So many died on the island that winter that it later became known as Bone Island for the remains eroding from its shore. In the 1960s, 23 skeletons were found in an archaeological dig and, just last summer, two more were found by a team of forensic specialists who were reuniting excavated bones with their skeletons.
Champlain's later accounts attempt to explain how he and de Mons could have been so mistaken in their choice of St. Croix Island.
"It would be very difficult to ascertain the character of this region without spending a winter in it; for, on arriving here in summer, everything is very agreeable, in consequence of the woods, fine country, and many varieties of good fish which are found here," he wrote.
After they left, native people and traders continued to use the island, with one French trader spending a full winter in the remaining buildings. Though there is no record of Champlain returning, de Mons visited with a lawyer named Lescarbot, who later published his own detailed account of the settlement.
However, the enemy Champlain had feared eventually arrived. The English Captain Samuel Argall, of Virginia, burned the settlement to the ground in 1613. Fighting between France and England continued in Acadia for more than a century, reaching a low point in 1755 with the Grand Deportation of the French Acadians. By that point, both cultures had a firm foothold in North America. Although the 1763 Peace of Paris granted what was then Canada and Nova Scotia to Great Britain, more than 16 million Canadians and Americans are of French descent today and more than eight million still speak French as a mother tongue.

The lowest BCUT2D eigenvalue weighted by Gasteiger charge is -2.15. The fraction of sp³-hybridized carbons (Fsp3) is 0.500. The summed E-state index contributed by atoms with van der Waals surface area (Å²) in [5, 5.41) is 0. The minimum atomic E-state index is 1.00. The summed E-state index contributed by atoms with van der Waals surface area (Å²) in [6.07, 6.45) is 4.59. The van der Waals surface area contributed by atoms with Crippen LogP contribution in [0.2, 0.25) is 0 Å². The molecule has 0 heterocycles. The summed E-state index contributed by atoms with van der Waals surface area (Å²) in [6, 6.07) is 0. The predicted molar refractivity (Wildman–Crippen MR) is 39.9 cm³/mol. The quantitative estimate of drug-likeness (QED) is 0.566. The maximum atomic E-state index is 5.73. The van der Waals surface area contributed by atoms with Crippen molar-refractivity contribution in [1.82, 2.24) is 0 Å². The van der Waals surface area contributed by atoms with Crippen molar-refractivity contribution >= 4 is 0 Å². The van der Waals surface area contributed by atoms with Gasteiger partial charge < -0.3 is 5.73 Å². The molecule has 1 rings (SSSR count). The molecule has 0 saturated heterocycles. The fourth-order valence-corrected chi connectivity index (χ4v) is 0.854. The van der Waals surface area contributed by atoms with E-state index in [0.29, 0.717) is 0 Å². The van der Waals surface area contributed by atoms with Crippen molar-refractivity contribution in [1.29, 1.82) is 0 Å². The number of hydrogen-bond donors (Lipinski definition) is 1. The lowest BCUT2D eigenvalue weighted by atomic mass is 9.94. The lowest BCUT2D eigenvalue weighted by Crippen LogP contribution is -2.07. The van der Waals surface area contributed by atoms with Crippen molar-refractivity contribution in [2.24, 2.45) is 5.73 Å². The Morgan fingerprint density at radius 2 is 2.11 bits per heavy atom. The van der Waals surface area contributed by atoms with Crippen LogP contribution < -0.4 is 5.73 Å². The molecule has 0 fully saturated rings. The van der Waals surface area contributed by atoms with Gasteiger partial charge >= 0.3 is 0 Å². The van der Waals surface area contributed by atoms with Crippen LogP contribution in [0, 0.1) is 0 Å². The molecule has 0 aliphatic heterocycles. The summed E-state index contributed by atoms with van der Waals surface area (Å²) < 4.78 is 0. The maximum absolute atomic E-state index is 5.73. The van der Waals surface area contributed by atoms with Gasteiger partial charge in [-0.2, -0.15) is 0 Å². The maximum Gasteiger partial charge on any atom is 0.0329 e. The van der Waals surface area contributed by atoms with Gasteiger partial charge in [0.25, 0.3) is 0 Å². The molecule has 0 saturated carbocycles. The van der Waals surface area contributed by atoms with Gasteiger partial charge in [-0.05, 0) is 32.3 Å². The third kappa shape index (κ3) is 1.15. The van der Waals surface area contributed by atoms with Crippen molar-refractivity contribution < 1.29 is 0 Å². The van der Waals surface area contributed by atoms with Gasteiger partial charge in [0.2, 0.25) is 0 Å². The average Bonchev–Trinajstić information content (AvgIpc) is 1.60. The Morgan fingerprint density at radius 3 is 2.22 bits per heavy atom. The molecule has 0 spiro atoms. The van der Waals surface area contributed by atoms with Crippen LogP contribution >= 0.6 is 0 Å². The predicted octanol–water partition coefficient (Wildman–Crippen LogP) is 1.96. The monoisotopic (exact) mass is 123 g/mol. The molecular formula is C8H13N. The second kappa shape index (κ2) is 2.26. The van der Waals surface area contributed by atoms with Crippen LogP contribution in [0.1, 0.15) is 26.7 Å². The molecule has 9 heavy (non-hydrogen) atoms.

The victory was unsure in other ways, too. Not much more than a decade later, Britain once again negotiated for the colonies, this time with a newly independent United States.
Ironically, it was the French settlement on St. Croix Island that finally decided the border in Britain's favour. By 1776, all traces of the French names had vanished from common use. When the authorities back in Europe agreed to draw the boundary line along Champlain's St. Croix River, they had one problem-no one knew its location. Contemporary maps showed only one large river between the St. John River and the southern end of Passamaquoddy Bay, when in fact there are three.